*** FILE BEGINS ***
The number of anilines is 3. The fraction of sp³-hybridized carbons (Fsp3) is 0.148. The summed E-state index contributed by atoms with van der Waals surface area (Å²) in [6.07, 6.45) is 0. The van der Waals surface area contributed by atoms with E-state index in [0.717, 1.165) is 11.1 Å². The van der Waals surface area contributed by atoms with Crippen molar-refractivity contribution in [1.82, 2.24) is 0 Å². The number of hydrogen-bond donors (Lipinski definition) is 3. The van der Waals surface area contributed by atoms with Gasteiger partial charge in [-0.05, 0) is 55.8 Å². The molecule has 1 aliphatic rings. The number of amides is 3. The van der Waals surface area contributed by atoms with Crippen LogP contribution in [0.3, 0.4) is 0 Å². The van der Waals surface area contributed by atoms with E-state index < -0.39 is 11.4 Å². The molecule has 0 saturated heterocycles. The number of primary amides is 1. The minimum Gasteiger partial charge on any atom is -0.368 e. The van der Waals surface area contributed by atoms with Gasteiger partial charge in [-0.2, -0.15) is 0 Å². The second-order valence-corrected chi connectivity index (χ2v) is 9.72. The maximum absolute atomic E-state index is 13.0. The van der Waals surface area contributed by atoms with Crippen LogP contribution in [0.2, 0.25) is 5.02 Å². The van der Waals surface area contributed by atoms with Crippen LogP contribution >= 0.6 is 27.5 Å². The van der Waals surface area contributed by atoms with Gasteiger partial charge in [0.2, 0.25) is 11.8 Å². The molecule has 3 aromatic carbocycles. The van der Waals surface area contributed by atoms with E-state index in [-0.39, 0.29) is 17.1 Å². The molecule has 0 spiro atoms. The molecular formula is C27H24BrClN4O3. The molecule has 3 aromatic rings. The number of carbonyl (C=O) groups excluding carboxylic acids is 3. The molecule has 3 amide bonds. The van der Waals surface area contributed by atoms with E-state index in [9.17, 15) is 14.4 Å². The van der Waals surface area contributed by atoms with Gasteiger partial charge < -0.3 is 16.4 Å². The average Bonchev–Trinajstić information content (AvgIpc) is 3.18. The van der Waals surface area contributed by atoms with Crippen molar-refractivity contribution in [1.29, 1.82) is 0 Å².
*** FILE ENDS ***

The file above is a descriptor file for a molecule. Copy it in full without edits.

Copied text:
The number of anilines is 3. The fraction of sp³-hybridized carbons (Fsp3) is 0.148. The summed E-state index contributed by atoms with van der Waals surface area (Å²) in [6.07, 6.45) is 0. The van der Waals surface area contributed by atoms with E-state index in [0.717, 1.165) is 11.1 Å². The van der Waals surface area contributed by atoms with Crippen molar-refractivity contribution in [1.82, 2.24) is 0 Å². The number of hydrogen-bond donors (Lipinski definition) is 3. The van der Waals surface area contributed by atoms with Gasteiger partial charge in [-0.05, 0) is 55.8 Å². The molecule has 1 aliphatic rings. The number of amides is 3. The van der Waals surface area contributed by atoms with Crippen LogP contribution in [0.3, 0.4) is 0 Å². The van der Waals surface area contributed by atoms with E-state index < -0.39 is 11.4 Å². The molecule has 0 saturated heterocycles. The number of primary amides is 1. The minimum Gasteiger partial charge on any atom is -0.368 e. The van der Waals surface area contributed by atoms with Gasteiger partial charge in [-0.2, -0.15) is 0 Å². The second-order valence-corrected chi connectivity index (χ2v) is 9.72. The maximum absolute atomic E-state index is 13.0. The van der Waals surface area contributed by atoms with Crippen LogP contribution in [0.2, 0.25) is 5.02 Å². The van der Waals surface area contributed by atoms with Crippen LogP contribution >= 0.6 is 27.5 Å². The van der Waals surface area contributed by atoms with Gasteiger partial charge in [0.2, 0.25) is 11.8 Å². The molecule has 3 aromatic carbocycles. The van der Waals surface area contributed by atoms with E-state index in [-0.39, 0.29) is 17.1 Å². The molecule has 0 spiro atoms. The molecular formula is C27H24BrClN4O3. The molecule has 3 aromatic rings. The number of carbonyl (C=O) groups excluding carboxylic acids is 3. The molecule has 3 amide bonds. The van der Waals surface area contributed by atoms with E-state index in [9.17, 15) is 14.4 Å². The van der Waals surface area contributed by atoms with Gasteiger partial charge < -0.3 is 16.4 Å². The average Bonchev–Trinajstić information content (AvgIpc) is 3.18. The van der Waals surface area contributed by atoms with Crippen molar-refractivity contribution in [1.29, 1.82) is 0 Å².